Renowned for his enigmatic work and hailed as an artistic luminary in the Asian American community, Pangborn’s journey intertwines with the very fibers of Jackson, his cherished hometown. As a Korean child adopted and raised in the heart of Jackson, Pangborn’s artistic journey is a testament to never-ending change, a narrative mirrored in the ever-shifting strokes of his work.  

Now, as a celebrated Korean American artist and designer, Pangborn has etched his legacy across mediums, from canvas to pixel. His artistic pursuits have helped him reach global acclaim, with works being shown in such places as the White House and the 2018 Winter Olympics. Yet, Pangborn’s journey also reveals the delicate dance between commercial success and artistic acknowledgment. 

One Detroit Senior Producer Bill Kubota caught up with Pangborn to talk about his legacy and final exhibit as an artist. Plus, art collector and dealer Paul Williams sheds light on the conundrum Pangborn has faced throughout his career as an artist, navigating the arts community’s reception to his work. Despite his prolific contributions, some within the artistic realm have struggled to fully embrace Pangborn, perhaps overshadowed by his commercial triumphs. And, Georgia Fojtasek, an Ella Sharp Museum Board Member shares how the city of Jackson has embraced Pangborn, a homegrown talent.  

One Detroit Weekend: November 17, 2023

Thanksgiving is right around the corner, and the Christmas lights aren’t far behind. This weekend, families can check out the Detroit Thanksgiving Day Parade. Plus, ring in the holiday with the 20th annual Detroit Tree Lighting downtown or the Magic of Lights at Pine Knob Music Theatre. For those looking to start their holiday shopping early, visit the Jingle & Mingle Ferndale Holiday Market. See what else is coming up this weekend around Southeast Michigan with contributor Cecelia Sharpe of 90.9 WRCJ on “One Detroit Weekend.”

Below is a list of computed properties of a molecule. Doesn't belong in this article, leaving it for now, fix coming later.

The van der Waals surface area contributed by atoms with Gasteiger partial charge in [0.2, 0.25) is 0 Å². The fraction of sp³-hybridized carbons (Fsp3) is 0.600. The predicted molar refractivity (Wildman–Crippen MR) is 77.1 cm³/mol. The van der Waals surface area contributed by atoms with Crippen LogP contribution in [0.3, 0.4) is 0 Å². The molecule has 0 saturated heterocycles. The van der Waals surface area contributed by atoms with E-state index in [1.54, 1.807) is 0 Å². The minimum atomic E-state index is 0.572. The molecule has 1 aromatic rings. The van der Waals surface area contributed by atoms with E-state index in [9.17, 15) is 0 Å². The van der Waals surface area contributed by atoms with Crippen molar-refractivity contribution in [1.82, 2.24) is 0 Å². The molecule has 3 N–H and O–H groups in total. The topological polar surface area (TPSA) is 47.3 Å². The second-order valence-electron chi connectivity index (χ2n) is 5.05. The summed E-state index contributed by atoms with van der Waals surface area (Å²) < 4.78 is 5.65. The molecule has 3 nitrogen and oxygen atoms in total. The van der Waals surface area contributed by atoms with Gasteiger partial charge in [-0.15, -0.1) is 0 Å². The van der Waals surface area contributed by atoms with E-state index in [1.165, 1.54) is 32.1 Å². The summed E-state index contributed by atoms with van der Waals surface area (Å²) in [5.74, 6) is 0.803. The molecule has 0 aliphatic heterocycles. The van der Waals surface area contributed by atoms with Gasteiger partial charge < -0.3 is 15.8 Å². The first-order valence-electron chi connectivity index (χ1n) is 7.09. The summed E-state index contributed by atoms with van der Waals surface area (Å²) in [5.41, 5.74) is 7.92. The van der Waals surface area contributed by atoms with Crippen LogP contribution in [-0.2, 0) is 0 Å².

List of Upcoming Events:  

  • Ring in the holiday season with the 20th annual Detroit Tree Lighting at Campus Martius Park in downtown Detroit Nov. 17. The event will feature holiday shopping, hot chocolate giveaways, food trucks, visits from Santa, Olympic figure skaters and much more. 
  • Drive through the dazzling Magic of Lights at Pine Knob Music Theatre. The holiday lights experience features scenes and characters from your favorite holiday films using the latest LED technology and digital animations. The event runs through Dec. 30.  
  • Check out the annual Detroit Doll Show at Marygrove Conservancy Nov. 18. The event’s mission is to inspire women and children of color to love the skin they’re in. 
  • Join the Jingle and Mingle Ferndale Holiday Market where you can start your holiday shopping and shop from local artisans underground beneath the Ferndale parking structure.  
  • Don’t miss one of the biggest events of the season — the Detroit Thanksgiving Day Parade along Woodward Avenue from Kirby to Congress Street on Nov. 23. Enjoy tons of colorful floats, fantastic bands, dancers and more.  
  • Catch the Christmas bug with a drive through Nite Lights at the Michigan International Speedway. The five-mile-long holiday lights show runs through January 7, 2024.  
  • Enjoy the final installment of the “Christmas at Pemberley” series with a production of “Georgiana and Kitty: Christmas at Pemberleys” at Open Book Theatre in Trenton, Michigan through Dec. 17.  
  • Find your live music fix at El Club Detroit where Toronto rap-electronic group Keys N Krates will perform on Friday, Nov. 17. The trio will be joined by artist Key Mitch.